What’s the biggest domestic public policy success of the last two generations? In our view, it’s the plummeting crime rate that began with a changed approach to crime in the Reagan years.
The new approach had two major components—proactive policing and mandatory minimum sentencing that set floors below which judges cannot go in sentencing serious offenders.Read more
I've suggested before that 2016 is beginning to look more and more like 1968. This is true in terms of the presidential contests—on the Democratic side, Bernie Sanders is Eugene McCarthy, Hillary Clinton is Lyndon Johnson, Joe Biden will be Hubert Humphrey, and (the big question!) Elizabeth Warren could be Bobby Kennedy; and on the Republican side, where Donald Trump is "a kind of cartoon version of Richard Nixon."Read more
Justice Anthony Kennedy, while dictating one of the most sweeping social changes in history in his opinion in the Obergefell v. Hodges case that legalized same-sex marriage across America, waxes magnanimous towards foes of the expansion of the millennia-old definition of marriage.Read more
Days after the indictment of FIFA officials and just a day after the indictment of Dennis Hastert, the former speaker of the House, Attorney General Loretta Lynch is scheduled to mee with President Barack Obama. The meeting with take place in the Oval Office.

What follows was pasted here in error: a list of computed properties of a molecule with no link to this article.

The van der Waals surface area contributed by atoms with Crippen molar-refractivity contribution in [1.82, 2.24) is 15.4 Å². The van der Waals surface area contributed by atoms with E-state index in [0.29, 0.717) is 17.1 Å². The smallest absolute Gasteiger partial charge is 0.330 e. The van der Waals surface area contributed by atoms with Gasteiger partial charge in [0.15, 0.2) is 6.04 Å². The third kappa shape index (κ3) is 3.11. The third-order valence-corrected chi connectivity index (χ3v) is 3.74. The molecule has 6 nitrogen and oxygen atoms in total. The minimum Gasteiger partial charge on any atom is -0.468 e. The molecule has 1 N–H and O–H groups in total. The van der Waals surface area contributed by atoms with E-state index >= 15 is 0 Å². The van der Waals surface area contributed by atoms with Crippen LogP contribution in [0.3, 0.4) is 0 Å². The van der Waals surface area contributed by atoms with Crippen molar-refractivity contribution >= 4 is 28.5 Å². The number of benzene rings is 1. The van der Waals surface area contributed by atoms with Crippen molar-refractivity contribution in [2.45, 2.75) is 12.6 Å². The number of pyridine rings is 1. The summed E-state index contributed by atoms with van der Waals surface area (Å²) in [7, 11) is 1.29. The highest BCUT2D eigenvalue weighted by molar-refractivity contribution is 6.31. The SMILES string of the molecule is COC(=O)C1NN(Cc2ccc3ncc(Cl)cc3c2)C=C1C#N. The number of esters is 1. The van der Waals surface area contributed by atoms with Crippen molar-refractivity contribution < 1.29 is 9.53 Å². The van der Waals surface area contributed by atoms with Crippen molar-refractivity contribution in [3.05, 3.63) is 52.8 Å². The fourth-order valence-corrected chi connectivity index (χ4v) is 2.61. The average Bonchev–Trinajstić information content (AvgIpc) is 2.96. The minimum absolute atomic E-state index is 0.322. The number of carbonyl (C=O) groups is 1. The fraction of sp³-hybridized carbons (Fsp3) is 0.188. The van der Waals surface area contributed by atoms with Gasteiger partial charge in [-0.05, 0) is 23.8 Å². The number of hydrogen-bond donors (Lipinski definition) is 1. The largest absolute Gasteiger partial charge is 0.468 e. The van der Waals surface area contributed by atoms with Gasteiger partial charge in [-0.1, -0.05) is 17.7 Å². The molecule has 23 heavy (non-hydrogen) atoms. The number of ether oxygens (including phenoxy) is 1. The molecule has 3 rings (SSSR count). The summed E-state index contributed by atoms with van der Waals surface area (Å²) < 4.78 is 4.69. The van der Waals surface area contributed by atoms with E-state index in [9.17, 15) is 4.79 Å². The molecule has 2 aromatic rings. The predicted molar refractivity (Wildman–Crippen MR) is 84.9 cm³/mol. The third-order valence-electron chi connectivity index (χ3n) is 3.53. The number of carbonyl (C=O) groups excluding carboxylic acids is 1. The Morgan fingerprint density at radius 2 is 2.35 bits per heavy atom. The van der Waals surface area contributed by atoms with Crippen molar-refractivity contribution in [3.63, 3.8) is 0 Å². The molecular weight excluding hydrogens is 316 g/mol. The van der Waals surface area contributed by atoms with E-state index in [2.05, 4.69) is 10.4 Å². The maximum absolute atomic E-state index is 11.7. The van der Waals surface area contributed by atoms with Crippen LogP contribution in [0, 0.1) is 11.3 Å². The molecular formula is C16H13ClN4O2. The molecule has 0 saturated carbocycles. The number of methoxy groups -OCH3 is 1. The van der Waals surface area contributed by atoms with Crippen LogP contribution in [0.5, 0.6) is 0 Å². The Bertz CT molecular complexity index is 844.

Via the president's public schedule.
"In the morning, the President and the Vice President will receive the Presidential Daily Briefing in the Oval Office. This meeting is closed press," the schedule reads.Read more
At an Ivy League university, Hillary Clinton will propose having "body cameras for every officer nationally," the New York Times's Maggie Haberman reports on Twitter.
Clinton is going to propose body cameras for every officer nationally at her speech today at Columbia.— Maggie Haberman (@maggieNYT) April 29, 2015
Less than four months ago, Attorney General Eric Holder announced that the Department of Justice had concluded that the transgendered are among the classes of persons protected, unbeknownst to the framers of the legislation at the time, by Title VII of the Civil Rights Act of 1964.Read more